Dr. Abbate received her PhD in philosophy from the University of Colorado, Boulder in 2019 and is the co-director of the Society for the Study of Ethics and Animals, the founder of the Animal Ethics from the Margins Project, and an associate editor of Between the Species. She has published on topics pertaining to animal rights theory, veganism, moral responsibility for meat eating, the epistemology of meat eating, animal dignity, animal morality, insect sentience, abortion and animal rights, the defensive killing of animals, the ethics of letting cats roam outdoors, friendship and animals, animal sanctuaries, and the meaning that companion animals bring to our lives. Her most recent publication is as the co-editor of New Omnivorism and Strict Veganism: Critical Perspectives (Routledge).
About the Respondent
Dale Jamieson is Professor Emeritus of Environmental Studies; Director, Center for Environmental and Animal Protection; Affiliated Professor of Law, Medical Ethics, and Bioethics; Founding Director of Environmental Studies Program; and former Chair of the Environmental Studies Department, and Professor of Philosophy.
His recent work concerns the complex relations between environmental and animal protection, especially in relation to food and conservation, with a special focus on China; the prospects for progressive consequentialism; and the nature and uses of love. Underlying all of this work is his ongoing concern with how to live in the Anthropocene, both as an individual actor and political agent.
He led the creation of the Department of Environmental Studies and the graduate program in Animal Studies at New York University. He has held visiting appointments at the National Center for Atmospheric Research, Cornell, Princeton, Stanford, Oregon, and Arizona State in the United States; Oxford University and Kings College London in the UK; Monash University and the University of the Sunshine Coast in Australia; and LUISS University in Italy. He is also a former member of the School of Social Sciences at the Institute for Advanced Study in Princeton. In 2017 he was Zurich Distinguished Visitor on Climate Change at the Bren School of Environmental Science and Management at the University of California at Santa Barbara. In 2016 he was awarded the Association of Environmental Studies and Sciences William R. Freudenburg Lifetime Achievement Award.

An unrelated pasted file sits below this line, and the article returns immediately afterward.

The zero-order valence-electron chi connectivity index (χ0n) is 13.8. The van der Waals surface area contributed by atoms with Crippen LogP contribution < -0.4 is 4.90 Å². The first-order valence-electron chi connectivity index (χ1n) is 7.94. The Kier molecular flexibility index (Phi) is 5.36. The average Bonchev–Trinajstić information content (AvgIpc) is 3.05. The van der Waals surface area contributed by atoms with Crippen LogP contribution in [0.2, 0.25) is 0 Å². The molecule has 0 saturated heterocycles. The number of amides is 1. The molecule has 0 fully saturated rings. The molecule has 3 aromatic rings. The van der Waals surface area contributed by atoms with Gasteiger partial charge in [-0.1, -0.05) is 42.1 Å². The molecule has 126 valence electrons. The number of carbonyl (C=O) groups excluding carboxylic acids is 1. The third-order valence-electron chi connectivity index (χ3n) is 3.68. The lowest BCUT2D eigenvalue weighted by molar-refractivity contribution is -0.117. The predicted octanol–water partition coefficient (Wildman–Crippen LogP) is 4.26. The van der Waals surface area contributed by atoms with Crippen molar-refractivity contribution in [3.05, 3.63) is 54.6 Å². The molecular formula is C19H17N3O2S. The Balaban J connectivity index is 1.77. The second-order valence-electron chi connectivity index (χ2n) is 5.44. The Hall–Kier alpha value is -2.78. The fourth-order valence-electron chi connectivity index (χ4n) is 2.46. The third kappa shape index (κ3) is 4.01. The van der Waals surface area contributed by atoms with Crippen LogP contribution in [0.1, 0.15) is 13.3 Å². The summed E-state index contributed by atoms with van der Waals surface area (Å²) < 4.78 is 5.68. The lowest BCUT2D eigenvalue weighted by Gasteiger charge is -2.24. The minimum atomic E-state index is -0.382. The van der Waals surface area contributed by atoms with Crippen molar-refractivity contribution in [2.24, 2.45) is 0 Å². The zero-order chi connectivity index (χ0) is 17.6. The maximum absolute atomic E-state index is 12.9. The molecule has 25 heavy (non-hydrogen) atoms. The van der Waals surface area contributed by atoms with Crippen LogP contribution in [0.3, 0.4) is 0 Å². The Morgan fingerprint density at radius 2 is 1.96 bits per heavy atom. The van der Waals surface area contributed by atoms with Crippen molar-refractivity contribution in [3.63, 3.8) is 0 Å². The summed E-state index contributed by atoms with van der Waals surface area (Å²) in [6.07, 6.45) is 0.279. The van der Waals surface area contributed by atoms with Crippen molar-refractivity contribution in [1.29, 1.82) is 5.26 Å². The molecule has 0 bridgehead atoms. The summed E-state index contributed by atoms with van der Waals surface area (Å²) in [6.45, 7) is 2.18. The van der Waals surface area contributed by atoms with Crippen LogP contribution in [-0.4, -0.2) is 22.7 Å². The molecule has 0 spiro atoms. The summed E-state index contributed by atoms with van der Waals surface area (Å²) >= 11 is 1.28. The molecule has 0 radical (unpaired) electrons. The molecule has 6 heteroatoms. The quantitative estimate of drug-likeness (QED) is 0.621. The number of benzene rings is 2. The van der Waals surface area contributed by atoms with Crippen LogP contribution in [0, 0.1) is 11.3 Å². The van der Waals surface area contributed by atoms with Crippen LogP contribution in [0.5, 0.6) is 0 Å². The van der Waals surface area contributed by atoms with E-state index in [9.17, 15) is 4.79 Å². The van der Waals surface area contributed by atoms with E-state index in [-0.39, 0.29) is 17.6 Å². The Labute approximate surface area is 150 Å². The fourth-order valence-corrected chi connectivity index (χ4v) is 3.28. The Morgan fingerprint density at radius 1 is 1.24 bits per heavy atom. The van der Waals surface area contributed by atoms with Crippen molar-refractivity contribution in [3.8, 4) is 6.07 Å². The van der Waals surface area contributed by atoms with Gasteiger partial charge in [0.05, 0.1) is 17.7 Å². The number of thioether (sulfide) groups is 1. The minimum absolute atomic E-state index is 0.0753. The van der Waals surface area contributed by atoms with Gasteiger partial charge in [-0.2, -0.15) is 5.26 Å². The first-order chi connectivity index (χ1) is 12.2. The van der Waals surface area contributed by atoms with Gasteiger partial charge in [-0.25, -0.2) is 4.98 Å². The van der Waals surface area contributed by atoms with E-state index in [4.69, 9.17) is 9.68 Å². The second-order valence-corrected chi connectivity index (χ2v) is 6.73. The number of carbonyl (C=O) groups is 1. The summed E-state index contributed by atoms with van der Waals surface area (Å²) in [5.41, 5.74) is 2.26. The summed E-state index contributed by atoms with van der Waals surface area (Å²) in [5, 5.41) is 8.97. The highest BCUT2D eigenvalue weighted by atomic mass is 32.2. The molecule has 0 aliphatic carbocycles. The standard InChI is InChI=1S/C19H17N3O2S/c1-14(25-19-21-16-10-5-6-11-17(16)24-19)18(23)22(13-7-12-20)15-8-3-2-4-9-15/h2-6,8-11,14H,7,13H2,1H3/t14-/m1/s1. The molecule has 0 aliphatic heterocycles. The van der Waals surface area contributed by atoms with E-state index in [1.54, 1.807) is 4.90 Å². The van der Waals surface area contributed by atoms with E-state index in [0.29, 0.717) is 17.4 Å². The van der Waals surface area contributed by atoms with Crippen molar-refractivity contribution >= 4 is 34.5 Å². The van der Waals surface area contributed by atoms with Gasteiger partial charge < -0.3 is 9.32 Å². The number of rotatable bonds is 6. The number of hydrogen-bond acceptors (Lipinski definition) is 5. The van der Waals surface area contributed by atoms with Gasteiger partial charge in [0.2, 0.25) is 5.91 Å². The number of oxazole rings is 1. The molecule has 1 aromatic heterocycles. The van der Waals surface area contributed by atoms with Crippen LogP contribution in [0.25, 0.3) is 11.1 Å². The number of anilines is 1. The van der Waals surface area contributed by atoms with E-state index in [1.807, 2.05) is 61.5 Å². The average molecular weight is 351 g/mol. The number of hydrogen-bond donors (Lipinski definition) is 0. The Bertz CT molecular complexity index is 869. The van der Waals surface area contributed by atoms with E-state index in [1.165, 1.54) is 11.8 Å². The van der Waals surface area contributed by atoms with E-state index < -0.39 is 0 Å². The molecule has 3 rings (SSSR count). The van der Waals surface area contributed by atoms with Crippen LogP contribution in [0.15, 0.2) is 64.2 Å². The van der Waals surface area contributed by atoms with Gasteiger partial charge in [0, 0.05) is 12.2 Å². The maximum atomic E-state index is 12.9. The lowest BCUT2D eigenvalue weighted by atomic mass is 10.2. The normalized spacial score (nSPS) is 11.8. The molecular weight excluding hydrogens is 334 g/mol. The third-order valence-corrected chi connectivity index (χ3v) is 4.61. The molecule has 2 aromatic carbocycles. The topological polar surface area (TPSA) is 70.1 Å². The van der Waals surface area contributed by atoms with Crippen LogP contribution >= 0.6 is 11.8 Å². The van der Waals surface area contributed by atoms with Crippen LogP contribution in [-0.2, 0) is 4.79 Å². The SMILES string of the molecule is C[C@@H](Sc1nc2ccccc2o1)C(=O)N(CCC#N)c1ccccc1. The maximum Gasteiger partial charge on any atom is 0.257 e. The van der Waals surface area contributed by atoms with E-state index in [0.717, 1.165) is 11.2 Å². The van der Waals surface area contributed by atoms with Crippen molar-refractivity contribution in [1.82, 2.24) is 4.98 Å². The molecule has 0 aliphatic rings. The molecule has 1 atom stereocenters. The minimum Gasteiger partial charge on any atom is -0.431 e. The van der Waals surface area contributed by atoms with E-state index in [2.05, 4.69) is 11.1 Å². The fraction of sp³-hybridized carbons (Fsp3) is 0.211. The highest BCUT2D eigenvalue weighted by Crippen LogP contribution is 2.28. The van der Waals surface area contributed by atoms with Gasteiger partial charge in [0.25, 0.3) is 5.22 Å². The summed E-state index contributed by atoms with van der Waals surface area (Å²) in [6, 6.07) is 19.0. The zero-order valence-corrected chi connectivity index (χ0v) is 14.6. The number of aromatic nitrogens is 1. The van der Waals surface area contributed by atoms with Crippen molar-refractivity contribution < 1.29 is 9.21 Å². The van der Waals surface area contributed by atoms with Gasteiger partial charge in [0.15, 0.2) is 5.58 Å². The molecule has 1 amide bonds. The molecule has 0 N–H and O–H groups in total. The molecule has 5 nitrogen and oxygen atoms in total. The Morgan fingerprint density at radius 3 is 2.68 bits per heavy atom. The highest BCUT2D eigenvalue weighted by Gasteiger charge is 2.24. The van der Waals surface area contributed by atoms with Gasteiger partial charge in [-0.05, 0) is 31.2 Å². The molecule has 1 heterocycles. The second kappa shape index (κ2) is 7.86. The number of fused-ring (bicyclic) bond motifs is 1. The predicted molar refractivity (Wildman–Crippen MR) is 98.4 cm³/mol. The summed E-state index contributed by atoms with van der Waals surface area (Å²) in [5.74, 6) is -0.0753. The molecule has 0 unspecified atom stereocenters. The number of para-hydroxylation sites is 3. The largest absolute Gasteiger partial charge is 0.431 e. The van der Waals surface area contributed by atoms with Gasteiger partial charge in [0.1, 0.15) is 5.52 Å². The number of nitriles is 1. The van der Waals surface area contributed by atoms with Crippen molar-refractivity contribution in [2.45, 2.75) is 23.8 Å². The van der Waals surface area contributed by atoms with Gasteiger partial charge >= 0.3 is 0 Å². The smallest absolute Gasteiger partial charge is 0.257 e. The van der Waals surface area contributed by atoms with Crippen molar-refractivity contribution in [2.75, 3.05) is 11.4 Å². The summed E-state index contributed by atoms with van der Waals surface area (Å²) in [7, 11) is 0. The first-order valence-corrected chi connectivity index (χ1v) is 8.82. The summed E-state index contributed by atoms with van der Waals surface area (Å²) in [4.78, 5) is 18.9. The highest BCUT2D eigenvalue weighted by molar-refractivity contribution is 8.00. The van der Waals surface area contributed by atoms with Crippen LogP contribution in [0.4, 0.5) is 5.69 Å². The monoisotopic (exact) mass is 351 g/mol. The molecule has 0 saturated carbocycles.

Jamieson is the author of Reason in a Dark Time: Why the Struggle to Stop Climate Change Failed–and What It Means For Our Future (Oxford, 2014), Ethics and the Environment: An Introduction (Cambridge, 2008; second edition due out in 2023), Morality’s Progress: Essays on Humans, Other Animals, and the Rest of Nature (Oxford, 2002), and most recently, Discerning Experts: The Practices of Scientific Assessment for Environmental Policy (Chicago, 2019), co-authored with Michael Oppenheimer, Naomi Oreskes and others. He is also the co-author of Love in the Anthropocene (OR, 2015), a collection of short stories and essays written with the novelist, Bonnie Nadzam, and the editor or co-editor of nine books. Jamieson has published more than one hundred articles and book chapters, is on the editorial boards of several journals, and his research has been funded by the National Science Foundation, the US Environmental Protection Agency, the National Endowment for the Humanities, the Office of Global Programs in the National Atmospheric and Aeronautics Administration, as well as private foundations.
About the Culture & Animals Foundation
Since its founding in 1985, the CAF has stood uniquely at the intersection of creativity and scholarship, dedicated to transforming society’s relationship with nonhuman animals. CAF’s hundreds of funded projects have explored the entire cultural language of animal rights—in the humanities and social sciences; in lectures, dissertations, books, and presentations; and through music, dance, film, photography, spoken word, poetry, and drama.
About the Animal Law & Policy Program
The Brooks McCormick Jr. Animal Law & Policy Program at Harvard Law School (ALPP) is committed to analyzing and improving the treatment of animals through the legal system. The Program engages with academics, students, practitioners, and decision-makers to foster discourse, facilitate scholarship, develop strategic solutions, and build innovative bridges between theory and practice in the rapidly evolving area of animal law and policy.